Updated: May 27
After a year of lockdowns and millions infected, scientists studying the novel coronavirus have a new "playbook" to combat the spread of Covid-19. According to the Wall Street Journal, the playbook is the result of months of investigations on how the coronavirus spreads and affects the body. Their findings: mask-wearing, "worker pods," and good airflow are key factors in curbing the spread of infections in indoor spaces as the majority of Americans wait for vaccines to become widely available.
As the country moves to reopen schools, businesses and other public spaces, experts recommend replacing stagnant indoor air as often as possible, based on evidence suggesting that the virus can be transmitted through the air, regardless of social distancing measures. Large gathering places like restaurants, schools, offices, etc. are constantly recirculating indoor air with their HVAC systems to maintain a comfortable environment. The problem is, without the addition of fresh, clean air from outside the amount of pathogens and other indoor air pollutants only multiply. That applies to the air inside your home, too — without proper filtration and/or ventilation, your indoor air quality will only continue to worsen, harboring viruses, pollutants and other pathogens.
Exchanging stale indoor air with fresh outdoor air is crucial in creating and maintaining healthy indoor air quality, and, luckily, is easy to do. Jianshun Zhang, professor of mechanical and aerospace engineering at Syracuse University, told the WSJ one of the best ways to promote effective natural ventilation is to open windows and doors on either side of your home to create a cross flow of fresh air. This kind of crossflow allows Mother Nature to exchange the air inside your home with cleaner outdoor air — and for free — but when the goal is to complete air exchanges rapidly, some mechanical assistance is required.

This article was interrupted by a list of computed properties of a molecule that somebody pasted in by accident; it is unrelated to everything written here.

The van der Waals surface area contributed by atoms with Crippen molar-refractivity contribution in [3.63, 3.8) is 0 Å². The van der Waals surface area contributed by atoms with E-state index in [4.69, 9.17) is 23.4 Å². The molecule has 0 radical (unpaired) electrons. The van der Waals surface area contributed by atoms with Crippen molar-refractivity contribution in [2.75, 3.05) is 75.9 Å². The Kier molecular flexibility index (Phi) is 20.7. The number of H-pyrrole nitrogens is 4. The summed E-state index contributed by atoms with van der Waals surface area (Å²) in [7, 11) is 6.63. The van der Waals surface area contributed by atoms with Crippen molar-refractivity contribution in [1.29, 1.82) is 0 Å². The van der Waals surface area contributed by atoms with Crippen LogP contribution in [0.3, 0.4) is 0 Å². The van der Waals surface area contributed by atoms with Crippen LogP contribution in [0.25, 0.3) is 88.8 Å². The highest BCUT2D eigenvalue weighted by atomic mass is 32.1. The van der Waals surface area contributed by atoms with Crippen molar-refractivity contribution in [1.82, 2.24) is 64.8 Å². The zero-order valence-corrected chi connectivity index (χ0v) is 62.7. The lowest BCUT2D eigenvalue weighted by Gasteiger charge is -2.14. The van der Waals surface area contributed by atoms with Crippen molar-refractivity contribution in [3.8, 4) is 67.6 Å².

All HVAC systems require a certain amount of roof ventilation, like passive roof vents, attic and gable fans, and powered vents to actually expel stagnant indoor air, but they are not designed to draw air from the outside. Expensive filtration and purification systems can supplement in some cases, but are not always a viable solution for everyone. There are some systems, like whole house fans, that are designed to not only expel dirty indoor air, but also to complete air exchanges with fresh, clean outside air in a matter of minutes, and for cheap.
The cost savings associated with whole house fans are just as impressive as the ability to clean indoor air. When used in conjunction with other HVAC systems, studies show whole house fans can actually reduce energy costs by up to 90% and operate for a fraction of the cost of other systems, without the need for additional filters or purification systems. Whole house fans are nothing new, but technological advancements have only made these systems better, resulting in more energy-efficient, quieter, and longer lasting fans — with little to no maintenance required and manufacturer warranties, they are among the few home appliances you'll only have to install once, and enjoy the benefits for years to come.
While the Covid-related lockdowns will be short-lived, the renewed focus on indoor air quality will linger for generations. Even legislators and developers are exploring ways to ensure optimal ventilation becomes a standard in new construction, meaning cost-effective and efficient ventilation systems like whole house fans will play an important part in protecting us from airborne pathogens, coronavirus or otherwise, well into the future.